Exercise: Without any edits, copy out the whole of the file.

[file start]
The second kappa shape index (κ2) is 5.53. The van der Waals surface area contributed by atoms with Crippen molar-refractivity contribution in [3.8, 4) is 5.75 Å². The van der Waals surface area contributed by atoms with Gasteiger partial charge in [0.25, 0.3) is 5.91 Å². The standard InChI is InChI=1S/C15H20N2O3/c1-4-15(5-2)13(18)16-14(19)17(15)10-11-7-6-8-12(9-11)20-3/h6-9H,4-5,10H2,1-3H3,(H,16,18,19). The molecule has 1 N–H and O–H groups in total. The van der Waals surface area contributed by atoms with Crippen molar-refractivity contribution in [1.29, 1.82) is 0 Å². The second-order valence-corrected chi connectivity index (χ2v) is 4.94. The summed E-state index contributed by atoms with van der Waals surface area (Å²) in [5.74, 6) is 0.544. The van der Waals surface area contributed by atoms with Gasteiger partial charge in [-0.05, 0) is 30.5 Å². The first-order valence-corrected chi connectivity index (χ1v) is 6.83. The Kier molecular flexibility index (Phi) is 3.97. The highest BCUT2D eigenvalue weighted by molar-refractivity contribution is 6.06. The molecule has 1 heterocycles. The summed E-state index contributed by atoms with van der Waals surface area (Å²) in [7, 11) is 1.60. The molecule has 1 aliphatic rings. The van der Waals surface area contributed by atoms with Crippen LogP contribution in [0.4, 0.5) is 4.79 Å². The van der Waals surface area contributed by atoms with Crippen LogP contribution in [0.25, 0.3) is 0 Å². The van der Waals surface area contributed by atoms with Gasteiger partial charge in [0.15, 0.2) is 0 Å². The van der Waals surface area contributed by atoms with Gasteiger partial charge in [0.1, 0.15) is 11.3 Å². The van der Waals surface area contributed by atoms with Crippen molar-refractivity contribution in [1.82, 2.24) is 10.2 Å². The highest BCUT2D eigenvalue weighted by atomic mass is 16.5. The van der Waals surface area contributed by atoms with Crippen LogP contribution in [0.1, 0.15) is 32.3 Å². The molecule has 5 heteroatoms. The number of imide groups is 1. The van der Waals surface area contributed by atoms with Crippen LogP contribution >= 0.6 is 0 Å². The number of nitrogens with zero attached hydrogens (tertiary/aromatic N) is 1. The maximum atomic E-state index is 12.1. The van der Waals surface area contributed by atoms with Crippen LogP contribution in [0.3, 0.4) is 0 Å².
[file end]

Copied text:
The second kappa shape index (κ2) is 5.53. The van der Waals surface area contributed by atoms with Crippen molar-refractivity contribution in [3.8, 4) is 5.75 Å². The van der Waals surface area contributed by atoms with Gasteiger partial charge in [0.25, 0.3) is 5.91 Å². The standard InChI is InChI=1S/C15H20N2O3/c1-4-15(5-2)13(18)16-14(19)17(15)10-11-7-6-8-12(9-11)20-3/h6-9H,4-5,10H2,1-3H3,(H,16,18,19). The molecule has 1 N–H and O–H groups in total. The van der Waals surface area contributed by atoms with Crippen molar-refractivity contribution in [1.29, 1.82) is 0 Å². The second-order valence-corrected chi connectivity index (χ2v) is 4.94. The summed E-state index contributed by atoms with van der Waals surface area (Å²) in [5.74, 6) is 0.544. The van der Waals surface area contributed by atoms with Gasteiger partial charge in [-0.05, 0) is 30.5 Å². The first-order valence-corrected chi connectivity index (χ1v) is 6.83. The Kier molecular flexibility index (Phi) is 3.97. The highest BCUT2D eigenvalue weighted by molar-refractivity contribution is 6.06. The molecule has 1 heterocycles. The summed E-state index contributed by atoms with van der Waals surface area (Å²) in [7, 11) is 1.60. The molecule has 1 aliphatic rings. The van der Waals surface area contributed by atoms with Crippen LogP contribution in [0.4, 0.5) is 4.79 Å². The van der Waals surface area contributed by atoms with Crippen LogP contribution in [0.25, 0.3) is 0 Å². The van der Waals surface area contributed by atoms with Gasteiger partial charge in [0.15, 0.2) is 0 Å². The van der Waals surface area contributed by atoms with Gasteiger partial charge in [0.1, 0.15) is 11.3 Å². The van der Waals surface area contributed by atoms with Crippen molar-refractivity contribution in [1.82, 2.24) is 10.2 Å². The highest BCUT2D eigenvalue weighted by atomic mass is 16.5. The van der Waals surface area contributed by atoms with Crippen LogP contribution in [0.1, 0.15) is 32.3 Å². The molecule has 5 heteroatoms. The number of imide groups is 1. The van der Waals surface area contributed by atoms with Crippen LogP contribution >= 0.6 is 0 Å². The number of nitrogens with zero attached hydrogens (tertiary/aromatic N) is 1. The maximum atomic E-state index is 12.1. The van der Waals surface area contributed by atoms with Crippen LogP contribution in [0.3, 0.4) is 0 Å².